Europe’s coal price jumps as South Africa strike curbs supply

The price of importing coal to Europe’s largest ports rose the most since May as a strike in South Africa curtails shipments of the fuel during the middle of an energy crisis.

The action by Transnet SOC Ltd. employees is “lasting longer than anticipated and has started to take a serious toll on exports,” said Alex Claude, chief executive officer of DBX Commodities in London. Coal flows out of South Africa last week were 600,000 tons, the lowest in more than a year, he said.

South Africa’s troubles dovetail with those of European power producers, who are trying to stock up on coal ahead of winter to make up for dwindling supplies of natural gas from Russia. Traders are relying increasingly on South Africa because European Union sanctions ban purchases from Russia, long the continent’s largest source.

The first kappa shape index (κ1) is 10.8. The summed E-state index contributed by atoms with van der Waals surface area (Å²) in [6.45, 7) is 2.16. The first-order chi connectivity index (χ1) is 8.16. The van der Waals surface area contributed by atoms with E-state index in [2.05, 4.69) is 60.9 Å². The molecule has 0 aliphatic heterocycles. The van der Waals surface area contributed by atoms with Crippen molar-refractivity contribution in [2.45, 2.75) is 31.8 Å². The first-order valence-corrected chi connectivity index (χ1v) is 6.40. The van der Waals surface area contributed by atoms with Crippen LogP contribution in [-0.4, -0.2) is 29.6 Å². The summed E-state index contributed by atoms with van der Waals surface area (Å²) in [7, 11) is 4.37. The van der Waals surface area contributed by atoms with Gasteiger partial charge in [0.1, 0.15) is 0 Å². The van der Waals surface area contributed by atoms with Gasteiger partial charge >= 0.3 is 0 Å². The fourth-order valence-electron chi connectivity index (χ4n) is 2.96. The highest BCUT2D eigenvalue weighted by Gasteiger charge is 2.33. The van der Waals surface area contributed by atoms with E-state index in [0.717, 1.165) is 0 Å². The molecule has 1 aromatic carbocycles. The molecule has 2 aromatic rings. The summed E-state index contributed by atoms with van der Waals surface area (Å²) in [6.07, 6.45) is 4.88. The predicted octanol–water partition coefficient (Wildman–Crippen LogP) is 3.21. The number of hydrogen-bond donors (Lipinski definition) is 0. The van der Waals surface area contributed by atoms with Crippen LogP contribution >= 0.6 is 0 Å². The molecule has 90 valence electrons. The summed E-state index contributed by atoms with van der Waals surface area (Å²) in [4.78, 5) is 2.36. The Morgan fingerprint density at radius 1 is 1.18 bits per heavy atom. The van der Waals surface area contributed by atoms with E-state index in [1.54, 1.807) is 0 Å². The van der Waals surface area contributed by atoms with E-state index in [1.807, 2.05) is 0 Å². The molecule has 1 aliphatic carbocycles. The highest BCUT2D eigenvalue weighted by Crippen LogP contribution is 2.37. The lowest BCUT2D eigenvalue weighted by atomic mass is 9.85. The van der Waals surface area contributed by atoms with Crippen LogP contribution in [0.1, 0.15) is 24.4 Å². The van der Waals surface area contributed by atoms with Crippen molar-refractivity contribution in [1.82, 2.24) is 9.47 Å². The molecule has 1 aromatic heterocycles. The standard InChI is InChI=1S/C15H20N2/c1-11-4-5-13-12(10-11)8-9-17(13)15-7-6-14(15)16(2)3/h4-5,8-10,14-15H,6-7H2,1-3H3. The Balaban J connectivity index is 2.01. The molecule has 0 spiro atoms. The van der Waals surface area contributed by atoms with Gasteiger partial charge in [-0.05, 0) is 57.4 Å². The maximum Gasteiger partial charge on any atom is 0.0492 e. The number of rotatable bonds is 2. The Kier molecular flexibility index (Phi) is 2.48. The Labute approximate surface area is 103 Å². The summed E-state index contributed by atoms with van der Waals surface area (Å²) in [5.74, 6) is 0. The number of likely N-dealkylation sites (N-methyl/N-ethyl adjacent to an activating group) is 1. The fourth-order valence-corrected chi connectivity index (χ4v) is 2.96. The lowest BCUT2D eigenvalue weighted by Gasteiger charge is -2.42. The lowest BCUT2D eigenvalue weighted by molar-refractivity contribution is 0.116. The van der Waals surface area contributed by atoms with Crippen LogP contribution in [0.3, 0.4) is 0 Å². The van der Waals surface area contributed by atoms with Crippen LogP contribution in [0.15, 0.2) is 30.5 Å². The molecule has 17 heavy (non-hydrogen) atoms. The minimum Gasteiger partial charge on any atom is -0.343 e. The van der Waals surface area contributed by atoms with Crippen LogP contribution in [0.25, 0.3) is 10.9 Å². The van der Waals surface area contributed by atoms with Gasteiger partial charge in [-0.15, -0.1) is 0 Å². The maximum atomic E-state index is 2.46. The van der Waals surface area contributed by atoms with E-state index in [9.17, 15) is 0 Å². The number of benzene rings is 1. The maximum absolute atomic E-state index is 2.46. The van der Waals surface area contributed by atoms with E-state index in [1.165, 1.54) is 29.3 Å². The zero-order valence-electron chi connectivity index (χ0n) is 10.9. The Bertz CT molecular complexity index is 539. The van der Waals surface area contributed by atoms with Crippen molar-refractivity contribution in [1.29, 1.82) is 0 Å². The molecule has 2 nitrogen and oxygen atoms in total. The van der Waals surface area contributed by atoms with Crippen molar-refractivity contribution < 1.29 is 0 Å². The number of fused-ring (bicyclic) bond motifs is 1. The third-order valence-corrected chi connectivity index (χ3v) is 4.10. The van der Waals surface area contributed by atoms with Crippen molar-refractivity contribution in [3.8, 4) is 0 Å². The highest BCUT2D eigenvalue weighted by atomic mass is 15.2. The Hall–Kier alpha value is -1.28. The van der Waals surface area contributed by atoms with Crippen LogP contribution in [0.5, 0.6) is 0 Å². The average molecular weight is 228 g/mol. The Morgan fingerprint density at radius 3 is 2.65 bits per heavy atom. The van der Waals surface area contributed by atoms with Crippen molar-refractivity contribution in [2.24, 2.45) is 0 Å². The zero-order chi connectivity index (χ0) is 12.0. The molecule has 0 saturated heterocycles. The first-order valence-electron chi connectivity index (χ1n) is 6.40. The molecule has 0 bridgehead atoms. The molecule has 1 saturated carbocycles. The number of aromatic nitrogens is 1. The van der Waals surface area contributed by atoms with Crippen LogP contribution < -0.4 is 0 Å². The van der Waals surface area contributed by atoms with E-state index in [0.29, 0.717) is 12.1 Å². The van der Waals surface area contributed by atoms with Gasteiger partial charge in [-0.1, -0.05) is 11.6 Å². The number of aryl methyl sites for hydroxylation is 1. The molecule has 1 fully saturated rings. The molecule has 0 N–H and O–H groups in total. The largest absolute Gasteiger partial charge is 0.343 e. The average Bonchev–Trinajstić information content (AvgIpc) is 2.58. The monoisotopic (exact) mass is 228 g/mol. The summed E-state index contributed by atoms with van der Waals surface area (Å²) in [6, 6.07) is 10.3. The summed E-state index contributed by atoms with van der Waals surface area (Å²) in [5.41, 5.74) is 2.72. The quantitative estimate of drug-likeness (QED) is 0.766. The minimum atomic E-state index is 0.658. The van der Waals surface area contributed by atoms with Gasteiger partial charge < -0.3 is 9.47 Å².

Month-ahead European coal futures rose as much as 11%. They’re now trading at about $290 per ton, rebounding from an almost seven-month low on Oct. 10. The jump also may be driven by traders covering shorts or profit-taking after a long decline, Claude said.

The Transnet strike also is hobbling iron ore exports as staff refuse to work unless the company raises their pay. Negotiations are set to continue Wednesday.

Coal exports to Europe from a consortium that owns the Richards Bay Coal Terminal in South Africa increased to 4.1 million tons in the first half of 2022, compared with 500,000 tons a year earlier, Thungela Resources Ltd. Chief Financial Officer Deon Smith said in August.

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